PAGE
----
I’ve checked my books and found plenty of choice for the category of books with the word ‘ing‘ in the title and a some for the other categories, but I’m not listing them here (too many) and will wait and see what I do eventually read.

For full details and the sign up post go to The Worm Hole.

What’s In A Name 7: Completed

Whats in a name 7Hosted by  by Charlie at The Worm Hole this challenge runs from January to December 2014. During this time you choose a book to read from six categories.

I’ve now completed the challenge and these are the books I read:

  • A reference to time – The Time Machine by H G Wells, first published in 1895, is a work of imagination and an early example of science fiction, but it is also a commentary on late 19th century society and a vehicle for H G Well’s views on socialism and industrialisation.

  • A position of royalty – The King’s Evil by Edward Marston. This is historical crime fiction set in London in September 1666, just as the Great Fire of London has begun, eventually devastating a large part of the old medieval City of London

  • number written in letters – Five Little Pigs by Agatha Christie, a Poirot mystery
    first published in 1943. Caroline Crale was convicted of the murder of her husband, Amyas and died in prison. Sixteen years later, her daughter, a child of five at the time of the murder, asks Poirot to clear her mother’s name, convinced that she was innocent.
  • forename or names  Ethan Frome by Edith Wharton  a beautifully told tale – a tragedy, signalled right from the beginning of the book, when the unnamed narrator first saw Ethan Frome and was told he had been disfigured and crippled in a ‘smash up’, twenty four years earlier. Ethan Frome
  • type or element of weather – Cloud Atlas by David Mitchell covers a time period from the 19th century to a post apocalyptic future. It’s not a book to read quickly; it requires patience, but on the whole I enjoyed it. I liked the change in style, suited to each time period, moving between straight narrative and letters and journal entries, encompassing historical fiction, thriller and sci-fi.

  • A book with a school subject in the title – The Brief History of the Dead by Kevin Brockmeier  fantasy fiction set some time in the future, about a place between heaven and earth, and the people who end up there after they’ve died and what happens to them. 

My favourite of these books is Ethan Frome by Edith Wharton.

Thanks to Charlie for an interesting challenge that helped me reduce my to-be-read piles.

The Brief History of the Dead by Kevin Brockmeier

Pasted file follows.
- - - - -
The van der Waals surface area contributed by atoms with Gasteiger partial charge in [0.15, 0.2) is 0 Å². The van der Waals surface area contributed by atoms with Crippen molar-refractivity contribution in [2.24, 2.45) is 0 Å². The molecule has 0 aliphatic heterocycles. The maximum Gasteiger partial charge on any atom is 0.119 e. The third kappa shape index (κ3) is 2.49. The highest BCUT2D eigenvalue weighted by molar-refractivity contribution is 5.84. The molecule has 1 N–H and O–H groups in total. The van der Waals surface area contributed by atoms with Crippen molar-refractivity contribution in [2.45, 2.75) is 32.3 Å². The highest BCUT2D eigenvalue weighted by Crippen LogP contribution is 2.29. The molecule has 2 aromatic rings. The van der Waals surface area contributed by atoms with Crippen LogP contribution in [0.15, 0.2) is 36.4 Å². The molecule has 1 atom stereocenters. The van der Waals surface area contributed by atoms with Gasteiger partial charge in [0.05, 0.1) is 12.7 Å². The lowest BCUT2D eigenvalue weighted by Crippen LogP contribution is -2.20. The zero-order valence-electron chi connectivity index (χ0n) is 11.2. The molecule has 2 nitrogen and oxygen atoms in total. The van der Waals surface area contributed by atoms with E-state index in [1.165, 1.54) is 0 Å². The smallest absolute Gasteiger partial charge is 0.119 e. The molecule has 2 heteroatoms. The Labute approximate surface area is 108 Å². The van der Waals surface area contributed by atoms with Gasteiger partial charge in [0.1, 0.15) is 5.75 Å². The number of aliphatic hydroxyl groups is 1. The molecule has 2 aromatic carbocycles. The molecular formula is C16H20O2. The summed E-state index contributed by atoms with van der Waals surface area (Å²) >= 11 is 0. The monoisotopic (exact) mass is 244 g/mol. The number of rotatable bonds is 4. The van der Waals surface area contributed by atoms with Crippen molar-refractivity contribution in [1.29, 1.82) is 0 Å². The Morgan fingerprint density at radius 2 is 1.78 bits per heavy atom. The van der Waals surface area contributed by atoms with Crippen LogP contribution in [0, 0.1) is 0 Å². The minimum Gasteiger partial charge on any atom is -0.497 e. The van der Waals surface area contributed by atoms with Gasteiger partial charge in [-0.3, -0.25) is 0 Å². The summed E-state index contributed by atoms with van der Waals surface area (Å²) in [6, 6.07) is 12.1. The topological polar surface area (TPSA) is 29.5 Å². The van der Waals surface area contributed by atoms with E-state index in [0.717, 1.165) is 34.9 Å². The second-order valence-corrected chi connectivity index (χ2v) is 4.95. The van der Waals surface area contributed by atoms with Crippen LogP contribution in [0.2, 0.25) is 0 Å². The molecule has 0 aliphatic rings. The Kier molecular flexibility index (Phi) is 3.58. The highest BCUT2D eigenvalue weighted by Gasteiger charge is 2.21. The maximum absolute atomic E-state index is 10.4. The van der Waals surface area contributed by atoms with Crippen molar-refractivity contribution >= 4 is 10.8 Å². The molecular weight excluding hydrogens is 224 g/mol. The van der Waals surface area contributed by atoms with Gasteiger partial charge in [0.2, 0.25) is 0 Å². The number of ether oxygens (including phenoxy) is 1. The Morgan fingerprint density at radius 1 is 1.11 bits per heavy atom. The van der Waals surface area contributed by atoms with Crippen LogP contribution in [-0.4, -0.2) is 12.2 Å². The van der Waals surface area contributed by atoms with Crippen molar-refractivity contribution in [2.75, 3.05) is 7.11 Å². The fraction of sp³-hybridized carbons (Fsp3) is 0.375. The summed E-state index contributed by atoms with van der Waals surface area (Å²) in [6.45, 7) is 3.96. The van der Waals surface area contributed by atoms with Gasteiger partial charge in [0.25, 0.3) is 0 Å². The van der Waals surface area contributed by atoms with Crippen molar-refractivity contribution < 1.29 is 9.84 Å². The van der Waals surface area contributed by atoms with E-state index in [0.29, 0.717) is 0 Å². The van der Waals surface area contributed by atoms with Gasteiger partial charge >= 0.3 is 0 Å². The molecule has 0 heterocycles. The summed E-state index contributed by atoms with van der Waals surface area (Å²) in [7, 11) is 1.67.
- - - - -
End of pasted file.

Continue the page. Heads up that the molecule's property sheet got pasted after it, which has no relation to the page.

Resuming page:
The Brief History of the Dead by Kevin Brockmeier, has been sitting on my bookshelves for 7 years (and moved house with me). It’s one of those books that I kept taking down off the shelf, flicking through it and putting it back.

As we’re in the middle of the R.I.P. IX Challenge it seemed this could be a good book to read as it’s fantasy fiction set some time in the future, about a place between heaven and earth, and the people who end up there after they’ve died and what happens to them. Amazingly they eat, sleep, fall in love and go to work in a city that looks like any on Earth with trees, houses, roads, businesses, shops, cafés and so on. It seems they are kept there as long as there is someone alive who remembers them. Parallel with this is the story of Laura, trapped in the Antarctic.  She is one of an expedition exploring methods of converting polar ice to use in manufacturing soft drinks. When their communication system fails two of the team go for help leaving Laura on her own. Eventually she too ventures out across the snow towards the Ross Sea, where there is a station studying emperor penguins.

I’m glad I read this book even if it didn’t quite live up to my expectations. The idea is good, and the two stories are dealt with in alternate chapters. It’s soon obvious that there has been some sort of worldwide disaster or epidemic and at first I was caught up with both stories, but the link between them is so obvious that the element of surprise or suspense just frittered away very quickly.

There is plenty of description; rather too much though and I got tired of reading about Laura’s struggle to cross the Antarctic, and the numerous descriptions of her battles to get in and out of her frozen sleeping bag, and hauling the sledge across the snow. There are plenty of flashbacks and digressions that promised to be interesting but were left undeveloped. It’s as though Brockmeier compiled the book from a series of short stories and scenic descriptions. By the end I really didn’t care what happened to any of the characters as they all waited for whatever came next. It’s a shame because I thought the idea had so much promise – what does happen when we die?

Reading Challenges